What COVID-19 Deniers Tell Us About Our Society

We’re currently facing a global crisis. And no, I don’t mean the corona crisis, though obviously that’s here too. What I’m referring to is the apparent global breakdown of common sense, civility, and logic.

Those are certainly harsh words, but it probably hasn’t escaped your notice that the current discourse on social media is split in a war between those who take our governments seriously and tread carefully, and those who claim that the corona virus is gone and no longer an issue, and that our safety measures are nonsense.

This is especially prominent in The Netherlands, where we get recent updates on the current number of infections, hospitalizations, and deaths. Our government, together with the RIVM (our public health institute), warned us that it looked like there was a second wave underway, but then all hell broke loose on the internet and people started claiming left, right, and center that they were exaggerating and that there’s no second wave at all. And even worse, that the measures we’ve been taking – like wearing face masks and keeping 1.5m distance – should be repealed so we can get back to normal.

I have a video in the works about all the illogical arguments these people throw out there, like ‘the government is lying to us’ or ‘they’re just doing this to grab power and subjugate us’ or ‘they were wrong before so I’m not trusting them anymore’ and more nonsense, but video editing is hard and I have no idea how it works, so it might take a while before I can upload it. But anyway, that means I won’t be getting into those specific arguments right now.

Instead, I want to talk about what these misconceptions and conspiracy theories tell us about society.

One thing that really struck me was the similarity between how people think about that second wave based on the numbers, and how we treat each other when we’re not doing so well.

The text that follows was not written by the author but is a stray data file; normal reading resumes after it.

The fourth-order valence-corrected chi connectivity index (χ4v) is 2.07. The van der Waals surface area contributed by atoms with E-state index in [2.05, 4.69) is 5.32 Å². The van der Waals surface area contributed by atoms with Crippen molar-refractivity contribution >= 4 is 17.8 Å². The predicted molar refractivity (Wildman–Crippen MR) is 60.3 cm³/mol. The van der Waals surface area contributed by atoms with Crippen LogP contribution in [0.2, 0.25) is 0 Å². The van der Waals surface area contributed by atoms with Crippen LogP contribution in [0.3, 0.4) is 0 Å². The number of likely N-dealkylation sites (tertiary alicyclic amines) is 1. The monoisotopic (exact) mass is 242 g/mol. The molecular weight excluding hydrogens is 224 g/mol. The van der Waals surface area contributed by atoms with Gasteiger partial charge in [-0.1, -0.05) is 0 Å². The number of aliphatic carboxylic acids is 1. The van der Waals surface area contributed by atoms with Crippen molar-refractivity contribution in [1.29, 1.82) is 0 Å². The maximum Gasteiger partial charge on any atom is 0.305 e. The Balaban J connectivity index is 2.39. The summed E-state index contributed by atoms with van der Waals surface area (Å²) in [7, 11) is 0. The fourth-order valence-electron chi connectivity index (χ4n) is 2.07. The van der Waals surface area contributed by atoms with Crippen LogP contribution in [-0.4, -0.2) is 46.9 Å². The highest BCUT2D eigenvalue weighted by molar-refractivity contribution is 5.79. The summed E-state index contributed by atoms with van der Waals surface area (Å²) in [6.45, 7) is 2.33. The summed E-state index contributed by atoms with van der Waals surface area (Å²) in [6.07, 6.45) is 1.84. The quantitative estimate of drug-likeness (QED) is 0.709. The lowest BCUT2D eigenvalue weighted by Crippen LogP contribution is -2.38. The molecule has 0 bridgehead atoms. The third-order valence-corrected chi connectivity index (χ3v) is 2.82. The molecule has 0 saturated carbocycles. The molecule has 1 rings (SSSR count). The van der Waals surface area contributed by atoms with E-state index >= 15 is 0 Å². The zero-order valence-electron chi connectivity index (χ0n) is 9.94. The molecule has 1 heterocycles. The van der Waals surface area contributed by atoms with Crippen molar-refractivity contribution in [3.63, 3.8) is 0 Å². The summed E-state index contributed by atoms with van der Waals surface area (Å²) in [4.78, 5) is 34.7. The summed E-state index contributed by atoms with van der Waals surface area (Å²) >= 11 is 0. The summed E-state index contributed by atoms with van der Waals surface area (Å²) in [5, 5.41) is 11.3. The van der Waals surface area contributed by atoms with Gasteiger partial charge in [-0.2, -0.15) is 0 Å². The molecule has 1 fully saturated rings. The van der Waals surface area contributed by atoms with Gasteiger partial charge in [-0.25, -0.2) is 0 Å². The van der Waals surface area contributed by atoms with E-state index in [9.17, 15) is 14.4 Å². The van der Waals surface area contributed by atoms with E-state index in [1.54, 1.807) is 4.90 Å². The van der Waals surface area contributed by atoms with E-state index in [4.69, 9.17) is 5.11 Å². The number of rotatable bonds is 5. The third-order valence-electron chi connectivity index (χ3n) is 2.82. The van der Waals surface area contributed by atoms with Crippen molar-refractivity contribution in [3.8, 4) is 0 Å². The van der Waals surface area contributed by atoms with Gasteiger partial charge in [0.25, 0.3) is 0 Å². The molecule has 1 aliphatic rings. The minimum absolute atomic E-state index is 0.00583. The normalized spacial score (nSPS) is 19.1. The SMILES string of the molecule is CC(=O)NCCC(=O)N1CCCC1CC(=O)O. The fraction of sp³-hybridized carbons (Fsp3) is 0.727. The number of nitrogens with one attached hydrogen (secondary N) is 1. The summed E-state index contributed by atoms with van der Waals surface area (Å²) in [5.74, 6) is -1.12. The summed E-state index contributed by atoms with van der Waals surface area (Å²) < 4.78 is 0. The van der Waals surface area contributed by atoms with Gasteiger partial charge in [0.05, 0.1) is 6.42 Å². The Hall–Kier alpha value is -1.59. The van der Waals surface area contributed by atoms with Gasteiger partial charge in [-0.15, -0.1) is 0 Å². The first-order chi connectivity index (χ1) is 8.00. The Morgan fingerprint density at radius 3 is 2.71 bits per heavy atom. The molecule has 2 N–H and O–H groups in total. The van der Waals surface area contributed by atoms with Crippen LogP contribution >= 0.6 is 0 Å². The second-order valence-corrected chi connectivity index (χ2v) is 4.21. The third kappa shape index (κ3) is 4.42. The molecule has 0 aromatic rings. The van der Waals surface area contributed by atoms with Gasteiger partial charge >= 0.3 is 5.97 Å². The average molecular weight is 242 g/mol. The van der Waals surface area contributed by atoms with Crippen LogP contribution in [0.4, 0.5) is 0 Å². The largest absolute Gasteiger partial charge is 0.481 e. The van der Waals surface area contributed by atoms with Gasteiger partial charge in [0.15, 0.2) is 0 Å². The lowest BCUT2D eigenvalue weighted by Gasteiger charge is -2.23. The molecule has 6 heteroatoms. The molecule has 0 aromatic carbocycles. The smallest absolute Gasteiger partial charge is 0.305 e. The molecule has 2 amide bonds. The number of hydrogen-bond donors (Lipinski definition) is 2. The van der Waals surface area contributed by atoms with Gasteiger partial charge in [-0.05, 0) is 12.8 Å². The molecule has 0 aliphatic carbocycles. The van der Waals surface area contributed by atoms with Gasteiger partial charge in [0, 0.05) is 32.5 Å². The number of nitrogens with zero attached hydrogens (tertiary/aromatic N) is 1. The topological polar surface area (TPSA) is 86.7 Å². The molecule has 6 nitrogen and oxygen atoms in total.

I have chronic fatigue syndrome (CFS, also known as myalgic encephalomyelitis (ME) but that’s a long story), which is usually hard to explain to people. Well, it’s not that hard to explain really, but it’s hard to actually get the impact and full extent of it across. It’s hard to imagine, for a lot of people, that my fatigue is something entirely different from non-CFS people’s fatigue. This is not something that’s solved by sleep. Sleeping more won’t make my fatigue less. I can’t party all night, feel bad for a day, sleep in on the weekends, and then be up and running on Monday. My fatigue can’t be slept off. And that’s very hard for other people to understand sometimes.

The thing with CFS is that once you go too far, once you accidentally (or in my case through sheer stupidity) overstretch yourself, there’s nothing you can do except take it easy and wait for the backlash to be over. I might feel the effects of having stayed at a party for a few hours too many for a week. If I’m in the zone and work for three hours back-to-back, I might be so fatigued that I can’t get any work done for days afterwards.

Those are risks I’m not willing to take, risks I can’t even afford. So instead of aftercare, I have to take precautions and preventive measures. I have to take action before something can go wrong, which means that I’m taking action before something’s the matter. I have to take those precautions while things are still going well.

The same kind of goes for what’s happening with the COVID-19 numbers now. People yell that corona is gone because the numbers are incredibly low, but they don’t understand that the government is taking measures to prevent shit from hitting the fan. Shit’s not hitting the fan right now, no. But we saw a rise in numbers after some measures were relaxed a little bit, so they intervened, to make sure that shit won’t hit the fan.

Aside from the fact that it’s not getting through to people that the numbers are low because of the preventive measures they so desperately want to do away with, it seems like they will only believe that there’s a problem when our hospitals are once again brimming with COVID-19 patients and doctors have to once again decide who lives and who dies because they can’t treat everyone anymore.

It seems like the idea of taking action to prevent something from happening is a ludicrous one in their mind. It seems like they don’t understand that preventing another wave is better than letting the wave happen and acting accordingly once shit hits the fan.